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A few years after moving to Singapore for work, Eric Benghozi had a chance encounter with a doctor who was struggling with the operation and inventory management of her clinic. He was working for Georg Fischer at the time, a Swiss pipe engineering company with more than 60,000 products, and it occurred to him that, with his experience, he could help solve her problem.
And that’s exactly what he did, devising a 20–80 rule that helped her prioritise the 20 per cent of drugs that she used most frequently and setting up an algorithm for the easy reordering of supplies.
The experience got him thinking about how this doctor, and perhaps others out there, would benefit from a clinic operator, much like a hotel management firm. “There are hotel operators that nowadays don’t even own the hotel building,” Eric tells The CEO Magazine. “What they do is simply operate hotels – that is their know-how, that is what they do.
“I started thinking that we could probably do the same for clinic management and that’s how I got into it. I saw that there was an opportunity to do that, to set up standard operating procedures for best practices and implement them into different areas of the clinic operation.”
The next stage was hitting the phones, calling around to find a clinic willing to give him a shot – and find one he did. That was 11 years ago – the rest, as they say, is history.
Eleven years ago, you would meet doctors who would sit at their desks and wait for patients to come to them. That is over – now you have to be proactive.
That’s not to suggest it was an easy ride. Eric soon discovered clinics in Singapore were up against various challenges. Once a “very fragmented” collection of small groups and independent operators, a series of acquisitions and consolidations had led to the rise of several big groups. At the same time, cash had become a thing of the past as a growing number of insurance-based patients demanded cashless services, putting pressure on clinics.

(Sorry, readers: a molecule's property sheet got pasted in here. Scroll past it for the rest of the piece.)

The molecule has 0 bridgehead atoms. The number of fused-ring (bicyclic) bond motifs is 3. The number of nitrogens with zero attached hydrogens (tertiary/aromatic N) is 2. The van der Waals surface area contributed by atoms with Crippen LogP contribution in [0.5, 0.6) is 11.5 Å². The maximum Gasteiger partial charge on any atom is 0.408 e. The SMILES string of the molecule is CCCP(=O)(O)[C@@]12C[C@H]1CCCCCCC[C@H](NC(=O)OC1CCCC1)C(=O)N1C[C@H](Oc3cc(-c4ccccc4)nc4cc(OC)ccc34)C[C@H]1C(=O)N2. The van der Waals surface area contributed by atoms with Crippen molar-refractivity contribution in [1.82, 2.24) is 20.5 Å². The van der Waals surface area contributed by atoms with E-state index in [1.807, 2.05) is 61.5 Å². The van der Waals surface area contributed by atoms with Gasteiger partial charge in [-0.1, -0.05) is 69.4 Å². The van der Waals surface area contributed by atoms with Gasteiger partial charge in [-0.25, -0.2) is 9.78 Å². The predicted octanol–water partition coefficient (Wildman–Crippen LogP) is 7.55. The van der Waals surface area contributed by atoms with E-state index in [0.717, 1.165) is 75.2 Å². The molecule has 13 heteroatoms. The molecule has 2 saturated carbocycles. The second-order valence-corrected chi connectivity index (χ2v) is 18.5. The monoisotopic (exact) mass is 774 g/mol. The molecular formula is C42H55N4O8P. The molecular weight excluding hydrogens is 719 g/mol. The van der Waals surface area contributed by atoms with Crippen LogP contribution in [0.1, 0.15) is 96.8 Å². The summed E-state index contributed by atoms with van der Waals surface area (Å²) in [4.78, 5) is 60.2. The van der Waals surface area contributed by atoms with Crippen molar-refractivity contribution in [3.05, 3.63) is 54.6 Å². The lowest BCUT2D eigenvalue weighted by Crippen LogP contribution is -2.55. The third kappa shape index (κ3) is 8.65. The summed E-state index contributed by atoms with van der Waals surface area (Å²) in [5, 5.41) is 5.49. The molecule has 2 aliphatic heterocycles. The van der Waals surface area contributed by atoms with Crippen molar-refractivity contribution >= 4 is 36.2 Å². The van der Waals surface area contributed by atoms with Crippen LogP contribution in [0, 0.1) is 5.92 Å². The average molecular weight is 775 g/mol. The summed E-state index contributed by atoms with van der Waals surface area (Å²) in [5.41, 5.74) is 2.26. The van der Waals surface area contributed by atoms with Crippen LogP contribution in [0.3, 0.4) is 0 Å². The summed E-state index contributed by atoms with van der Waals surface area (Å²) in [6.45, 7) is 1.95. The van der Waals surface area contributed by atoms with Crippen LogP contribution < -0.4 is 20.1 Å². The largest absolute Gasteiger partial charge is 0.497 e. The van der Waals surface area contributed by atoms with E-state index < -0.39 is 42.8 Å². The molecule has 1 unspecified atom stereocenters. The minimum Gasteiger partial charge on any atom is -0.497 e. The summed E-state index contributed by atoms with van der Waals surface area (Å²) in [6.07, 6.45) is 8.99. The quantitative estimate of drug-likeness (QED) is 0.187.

To adapt to this shifting landscape, The Clinic Group has had to change the way it operates. Firstly, it needed to grow, according to Eric. “The growth factor brings us security,” he continues. “It brings better standard operating procedures and cheaper costs to operate the group as a whole.”
Although “overselling” services in the medical industry is prohibited, the company had to find ways to reach out to its patients. “Eleven years ago, you would meet doctors who would sit at their desks and wait for patients to come to them. That is over – now you have to be proactive,” the CEO stresses. “We have developed educational talks, we have developed an email to reach out to them and we have invested in information so we can reach out to patients directly and tell them what they should do.
“People want to take care of their health much more than before. They are informed and so we need to bring them information and reach out to them before they need it.”
It’s part of our DNA to work towards service excellence at all times.
This approach saw the company report a record month in January 2020. But then COVID-19 struck and in just two months, patient numbers tumbled by 75 per cent as people avoided the CBD centres where most of its clinics are located. “It was a very difficult and stressful environment to work with, to equip our clinic assistants and doctors properly with all the new regulations that kept changing at a high frequency,” Eric recalls. “And because nobody knew the disease at the time, it was a challenge from a medical standpoint.”
Taking care of patients while also keeping his own team safe proved a complex juggle. Combined with plummeting patient numbers, The Clinic Group found itself in a fix. Eric had to negotiate with landlords and providers, cut resources, and was eventually forced to cut hours and reduce salaries.
“It wasn’t an easy thing to do,” he admits. “Luckily for us, we had a little bit of reserve from the previous year, which was a good year. So, we burned our cash to survive.”
Fortunately, there were some silver linings. “People couldn’t come to the clinic, so we developed our own telemedicine portal in order to see our patients,” he says. Another shift in the business model was the introduction of medication delivery services for people unable to leave the house. He also took the opportunity to enhance the company’s clinic management system – essential to its marketing efforts.
The pandemic proved to Eric that the company must strive harder to excel. “We need to be better at what we are doing,” he says. “It’s part of our DNA to work towards service excellence at all times. It is absolutely essential for us, over the next two to three years, to continue to sharpen the sword.”